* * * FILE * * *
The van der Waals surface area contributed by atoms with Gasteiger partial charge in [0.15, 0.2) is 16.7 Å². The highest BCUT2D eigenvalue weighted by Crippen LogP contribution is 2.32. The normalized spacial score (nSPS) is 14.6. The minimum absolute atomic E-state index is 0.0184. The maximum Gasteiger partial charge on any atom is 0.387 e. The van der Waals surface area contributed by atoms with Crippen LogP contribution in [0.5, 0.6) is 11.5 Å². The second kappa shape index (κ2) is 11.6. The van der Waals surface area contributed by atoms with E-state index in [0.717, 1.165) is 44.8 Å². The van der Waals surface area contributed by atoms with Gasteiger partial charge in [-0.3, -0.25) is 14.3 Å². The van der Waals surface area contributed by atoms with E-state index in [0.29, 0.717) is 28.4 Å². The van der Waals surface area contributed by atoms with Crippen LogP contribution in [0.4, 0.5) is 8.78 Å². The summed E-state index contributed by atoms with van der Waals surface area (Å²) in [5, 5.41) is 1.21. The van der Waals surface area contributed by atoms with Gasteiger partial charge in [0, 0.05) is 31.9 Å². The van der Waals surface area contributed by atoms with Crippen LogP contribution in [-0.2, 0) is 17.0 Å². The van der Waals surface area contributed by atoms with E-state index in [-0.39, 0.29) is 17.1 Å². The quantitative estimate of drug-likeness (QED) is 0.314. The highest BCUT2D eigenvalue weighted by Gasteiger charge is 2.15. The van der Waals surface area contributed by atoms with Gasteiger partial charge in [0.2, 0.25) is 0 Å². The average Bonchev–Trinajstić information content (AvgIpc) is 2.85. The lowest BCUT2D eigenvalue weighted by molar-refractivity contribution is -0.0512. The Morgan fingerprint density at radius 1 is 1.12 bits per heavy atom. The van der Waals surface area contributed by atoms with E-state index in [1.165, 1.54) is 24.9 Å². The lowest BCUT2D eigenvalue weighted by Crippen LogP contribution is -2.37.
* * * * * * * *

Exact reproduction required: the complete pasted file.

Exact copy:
The van der Waals surface area contributed by atoms with Gasteiger partial charge in [0.15, 0.2) is 16.7 Å². The highest BCUT2D eigenvalue weighted by Crippen LogP contribution is 2.32. The normalized spacial score (nSPS) is 14.6. The minimum absolute atomic E-state index is 0.0184. The maximum Gasteiger partial charge on any atom is 0.387 e. The van der Waals surface area contributed by atoms with Crippen LogP contribution in [0.5, 0.6) is 11.5 Å². The second kappa shape index (κ2) is 11.6. The van der Waals surface area contributed by atoms with E-state index in [0.717, 1.165) is 44.8 Å². The van der Waals surface area contributed by atoms with Gasteiger partial charge in [-0.3, -0.25) is 14.3 Å². The van der Waals surface area contributed by atoms with E-state index in [0.29, 0.717) is 28.4 Å². The van der Waals surface area contributed by atoms with Crippen LogP contribution in [0.4, 0.5) is 8.78 Å². The summed E-state index contributed by atoms with van der Waals surface area (Å²) in [5, 5.41) is 1.21. The van der Waals surface area contributed by atoms with Gasteiger partial charge in [0, 0.05) is 31.9 Å². The van der Waals surface area contributed by atoms with Crippen LogP contribution in [-0.2, 0) is 17.0 Å². The van der Waals surface area contributed by atoms with E-state index in [-0.39, 0.29) is 17.1 Å². The quantitative estimate of drug-likeness (QED) is 0.314. The highest BCUT2D eigenvalue weighted by Gasteiger charge is 2.15. The van der Waals surface area contributed by atoms with Gasteiger partial charge in [0.2, 0.25) is 0 Å². The average Bonchev–Trinajstić information content (AvgIpc) is 2.85. The lowest BCUT2D eigenvalue weighted by molar-refractivity contribution is -0.0512. The Morgan fingerprint density at radius 1 is 1.12 bits per heavy atom. The van der Waals surface area contributed by atoms with E-state index in [1.165, 1.54) is 24.9 Å². The lowest BCUT2D eigenvalue weighted by Crippen LogP contribution is -2.37.